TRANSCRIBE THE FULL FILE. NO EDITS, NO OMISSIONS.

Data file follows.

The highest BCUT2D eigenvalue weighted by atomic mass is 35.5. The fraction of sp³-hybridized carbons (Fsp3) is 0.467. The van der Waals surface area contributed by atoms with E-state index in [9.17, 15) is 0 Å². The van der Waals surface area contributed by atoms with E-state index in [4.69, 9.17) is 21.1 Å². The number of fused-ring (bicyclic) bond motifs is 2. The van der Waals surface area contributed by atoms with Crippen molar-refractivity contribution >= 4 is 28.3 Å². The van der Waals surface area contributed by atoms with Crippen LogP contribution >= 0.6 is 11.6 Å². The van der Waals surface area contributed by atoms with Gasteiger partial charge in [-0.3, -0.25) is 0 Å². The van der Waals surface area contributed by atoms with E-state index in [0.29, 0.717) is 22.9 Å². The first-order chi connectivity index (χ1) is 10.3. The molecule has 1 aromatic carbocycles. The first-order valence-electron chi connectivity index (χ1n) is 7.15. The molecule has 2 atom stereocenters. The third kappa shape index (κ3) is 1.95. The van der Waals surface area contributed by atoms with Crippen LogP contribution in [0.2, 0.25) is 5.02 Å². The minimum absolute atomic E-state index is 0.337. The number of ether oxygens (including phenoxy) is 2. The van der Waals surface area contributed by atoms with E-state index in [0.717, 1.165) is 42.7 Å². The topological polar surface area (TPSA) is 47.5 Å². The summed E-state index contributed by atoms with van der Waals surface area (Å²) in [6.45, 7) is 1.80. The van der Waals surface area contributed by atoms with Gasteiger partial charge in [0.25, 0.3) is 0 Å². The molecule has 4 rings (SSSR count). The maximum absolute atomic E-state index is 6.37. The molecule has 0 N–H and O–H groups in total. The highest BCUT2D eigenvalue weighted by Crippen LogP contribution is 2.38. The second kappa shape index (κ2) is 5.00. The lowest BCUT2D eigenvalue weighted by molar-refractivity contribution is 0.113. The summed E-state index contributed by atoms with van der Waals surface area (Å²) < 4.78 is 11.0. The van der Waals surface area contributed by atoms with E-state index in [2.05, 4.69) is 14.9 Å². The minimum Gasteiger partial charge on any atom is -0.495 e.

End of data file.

The highest BCUT2D eigenvalue weighted by atomic mass is 35.5. The fraction of sp³-hybridized carbons (Fsp3) is 0.467. The van der Waals surface area contributed by atoms with E-state index in [9.17, 15) is 0 Å². The van der Waals surface area contributed by atoms with E-state index in [4.69, 9.17) is 21.1 Å². The number of fused-ring (bicyclic) bond motifs is 2. The van der Waals surface area contributed by atoms with Crippen molar-refractivity contribution >= 4 is 28.3 Å². The van der Waals surface area contributed by atoms with Crippen LogP contribution >= 0.6 is 11.6 Å². The van der Waals surface area contributed by atoms with Gasteiger partial charge in [-0.3, -0.25) is 0 Å². The van der Waals surface area contributed by atoms with E-state index in [0.29, 0.717) is 22.9 Å². The first-order chi connectivity index (χ1) is 10.3. The molecule has 1 aromatic carbocycles. The first-order valence-electron chi connectivity index (χ1n) is 7.15. The molecule has 2 atom stereocenters. The third kappa shape index (κ3) is 1.95. The van der Waals surface area contributed by atoms with Crippen LogP contribution in [0.2, 0.25) is 5.02 Å². The minimum absolute atomic E-state index is 0.337. The number of ether oxygens (including phenoxy) is 2. The van der Waals surface area contributed by atoms with E-state index in [0.717, 1.165) is 42.7 Å². The topological polar surface area (TPSA) is 47.5 Å². The summed E-state index contributed by atoms with van der Waals surface area (Å²) in [6.45, 7) is 1.80. The van der Waals surface area contributed by atoms with Gasteiger partial charge in [0.25, 0.3) is 0 Å². The molecule has 4 rings (SSSR count). The maximum absolute atomic E-state index is 6.37. The molecule has 0 N–H and O–H groups in total. The highest BCUT2D eigenvalue weighted by Crippen LogP contribution is 2.38. The second kappa shape index (κ2) is 5.00. The lowest BCUT2D eigenvalue weighted by molar-refractivity contribution is 0.113. The summed E-state index contributed by atoms with van der Waals surface area (Å²) < 4.78 is 11.0. The van der Waals surface area contributed by atoms with E-state index in [2.05, 4.69) is 14.9 Å². The minimum Gasteiger partial charge on any atom is -0.495 e.